17. The evaluation could examine the internal consistency of the new guidelines, including (a) the possible tension between emphasizing parsimony and also covering all policies critical to the achievement of macroeconomic objectives, and (b) the tension between an approach that emphasizes country-owned adjustment programs but also retains the traditional dependence on conditionality. It could assess the extent to which the new guidelines have brought about a significant change in actual practice in focusing on the four core areas of structural conditionality—fiscal, trade, financial and privatization. This would require comparison of the situation before September 2002 (as already documented in a staff review) and the current position reflected in programs approved after the September 2002 guidelines were issued. Specific issues to be investigated could include:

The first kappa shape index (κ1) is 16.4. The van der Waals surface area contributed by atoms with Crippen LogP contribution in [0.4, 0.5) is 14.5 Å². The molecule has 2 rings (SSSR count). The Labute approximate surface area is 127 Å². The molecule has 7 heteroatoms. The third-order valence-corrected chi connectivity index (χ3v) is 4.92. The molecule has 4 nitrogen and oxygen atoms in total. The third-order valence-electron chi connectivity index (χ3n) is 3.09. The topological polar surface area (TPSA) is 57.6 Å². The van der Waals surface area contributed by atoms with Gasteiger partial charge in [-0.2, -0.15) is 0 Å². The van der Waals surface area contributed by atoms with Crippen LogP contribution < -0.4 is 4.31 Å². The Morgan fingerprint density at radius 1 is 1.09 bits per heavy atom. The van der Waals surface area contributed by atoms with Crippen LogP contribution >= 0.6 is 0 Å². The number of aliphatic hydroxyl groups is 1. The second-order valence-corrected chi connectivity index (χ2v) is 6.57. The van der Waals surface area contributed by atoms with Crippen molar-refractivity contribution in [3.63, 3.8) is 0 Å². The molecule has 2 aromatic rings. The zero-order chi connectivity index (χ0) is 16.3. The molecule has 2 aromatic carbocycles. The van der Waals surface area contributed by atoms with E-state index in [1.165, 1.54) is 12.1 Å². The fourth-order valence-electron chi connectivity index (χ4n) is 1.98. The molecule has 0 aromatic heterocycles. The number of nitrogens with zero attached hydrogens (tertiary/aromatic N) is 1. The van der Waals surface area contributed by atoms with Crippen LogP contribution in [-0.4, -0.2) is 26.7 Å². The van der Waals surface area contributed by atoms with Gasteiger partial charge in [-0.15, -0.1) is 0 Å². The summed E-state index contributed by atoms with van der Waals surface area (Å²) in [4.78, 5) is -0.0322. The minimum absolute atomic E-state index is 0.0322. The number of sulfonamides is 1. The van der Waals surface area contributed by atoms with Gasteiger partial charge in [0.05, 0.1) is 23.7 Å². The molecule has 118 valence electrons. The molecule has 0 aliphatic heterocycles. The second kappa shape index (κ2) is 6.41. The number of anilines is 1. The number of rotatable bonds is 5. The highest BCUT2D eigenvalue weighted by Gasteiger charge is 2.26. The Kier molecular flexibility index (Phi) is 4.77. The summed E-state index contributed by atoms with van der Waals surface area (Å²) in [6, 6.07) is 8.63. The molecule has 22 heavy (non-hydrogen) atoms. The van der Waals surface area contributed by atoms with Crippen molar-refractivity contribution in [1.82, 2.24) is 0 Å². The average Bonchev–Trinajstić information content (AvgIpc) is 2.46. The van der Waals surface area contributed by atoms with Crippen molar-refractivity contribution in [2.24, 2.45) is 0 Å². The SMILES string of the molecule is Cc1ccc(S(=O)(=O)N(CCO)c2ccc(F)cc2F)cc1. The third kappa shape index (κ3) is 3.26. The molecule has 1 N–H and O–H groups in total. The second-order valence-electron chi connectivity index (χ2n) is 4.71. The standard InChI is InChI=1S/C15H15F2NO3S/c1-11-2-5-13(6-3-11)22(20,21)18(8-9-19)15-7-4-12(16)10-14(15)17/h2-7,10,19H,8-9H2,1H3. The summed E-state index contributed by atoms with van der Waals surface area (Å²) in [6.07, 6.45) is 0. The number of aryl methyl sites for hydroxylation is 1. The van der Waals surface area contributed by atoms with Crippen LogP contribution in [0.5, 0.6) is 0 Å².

• What is the evidence about the effectiveness of structural conditionality? How have programs dealt with the issue of ownership and what are the implications for the design of structural conditionality? In addressing these issues, and others listed below, the evaluation will need to distinguish between PRGF and non-PRGF cases and for the former would draw upon any lessons emerging from the ongoing evaluation of the PRSP/PRGF Initiative.

  • How has the potential conflict between the objective of achieving parsimony and the objective of ensuring that conditionality cover all policies critical to achieving macroeconomic objectives of the program been resolved in practice? Have programs identified core essential elements and non-core desirable elements while limiting conditionality explicitly to the former?